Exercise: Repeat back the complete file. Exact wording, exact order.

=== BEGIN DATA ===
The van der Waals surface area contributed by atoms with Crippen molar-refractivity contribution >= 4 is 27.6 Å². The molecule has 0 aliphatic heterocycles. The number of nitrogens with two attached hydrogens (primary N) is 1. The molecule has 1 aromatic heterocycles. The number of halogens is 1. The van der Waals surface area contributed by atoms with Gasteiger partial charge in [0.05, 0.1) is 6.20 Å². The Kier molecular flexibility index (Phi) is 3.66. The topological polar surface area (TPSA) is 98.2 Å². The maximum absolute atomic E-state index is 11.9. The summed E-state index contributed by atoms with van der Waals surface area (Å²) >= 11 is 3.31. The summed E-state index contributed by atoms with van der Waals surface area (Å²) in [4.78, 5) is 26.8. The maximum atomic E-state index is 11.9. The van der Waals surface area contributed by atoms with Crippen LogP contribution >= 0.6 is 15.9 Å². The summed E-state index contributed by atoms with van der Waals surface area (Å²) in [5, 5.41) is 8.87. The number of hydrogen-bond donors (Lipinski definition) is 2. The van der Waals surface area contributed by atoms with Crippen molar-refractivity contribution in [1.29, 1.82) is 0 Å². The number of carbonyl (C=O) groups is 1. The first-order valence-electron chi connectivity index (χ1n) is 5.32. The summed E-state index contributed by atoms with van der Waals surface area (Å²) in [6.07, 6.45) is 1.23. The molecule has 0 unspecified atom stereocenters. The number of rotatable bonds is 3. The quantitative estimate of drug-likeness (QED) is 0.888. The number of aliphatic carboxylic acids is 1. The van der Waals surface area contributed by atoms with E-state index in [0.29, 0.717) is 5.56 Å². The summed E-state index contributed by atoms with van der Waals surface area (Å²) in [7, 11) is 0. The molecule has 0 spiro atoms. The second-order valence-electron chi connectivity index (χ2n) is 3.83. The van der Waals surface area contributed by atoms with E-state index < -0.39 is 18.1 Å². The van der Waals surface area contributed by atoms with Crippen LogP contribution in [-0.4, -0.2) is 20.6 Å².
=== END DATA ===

The van der Waals surface area contributed by atoms with Crippen molar-refractivity contribution >= 4 is 27.6 Å². The molecule has 0 aliphatic heterocycles. The number of nitrogens with two attached hydrogens (primary N) is 1. The molecule has 1 aromatic heterocycles. The number of halogens is 1. The van der Waals surface area contributed by atoms with Gasteiger partial charge in [0.05, 0.1) is 6.20 Å². The Kier molecular flexibility index (Phi) is 3.66. The topological polar surface area (TPSA) is 98.2 Å². The maximum absolute atomic E-state index is 11.9. The summed E-state index contributed by atoms with van der Waals surface area (Å²) >= 11 is 3.31. The summed E-state index contributed by atoms with van der Waals surface area (Å²) in [4.78, 5) is 26.8. The maximum atomic E-state index is 11.9. The van der Waals surface area contributed by atoms with Crippen LogP contribution >= 0.6 is 15.9 Å². The summed E-state index contributed by atoms with van der Waals surface area (Å²) in [5, 5.41) is 8.87. The number of hydrogen-bond donors (Lipinski definition) is 2. The van der Waals surface area contributed by atoms with Crippen molar-refractivity contribution in [1.29, 1.82) is 0 Å². The number of carbonyl (C=O) groups is 1. The first-order valence-electron chi connectivity index (χ1n) is 5.32. The summed E-state index contributed by atoms with van der Waals surface area (Å²) in [6.07, 6.45) is 1.23. The molecule has 0 unspecified atom stereocenters. The number of rotatable bonds is 3. The quantitative estimate of drug-likeness (QED) is 0.888. The number of aliphatic carboxylic acids is 1. The van der Waals surface area contributed by atoms with E-state index in [0.29, 0.717) is 5.56 Å². The summed E-state index contributed by atoms with van der Waals surface area (Å²) in [7, 11) is 0. The molecule has 0 spiro atoms. The second-order valence-electron chi connectivity index (χ2n) is 3.83. The van der Waals surface area contributed by atoms with E-state index < -0.39 is 18.1 Å². The van der Waals surface area contributed by atoms with Crippen LogP contribution in [-0.4, -0.2) is 20.6 Å².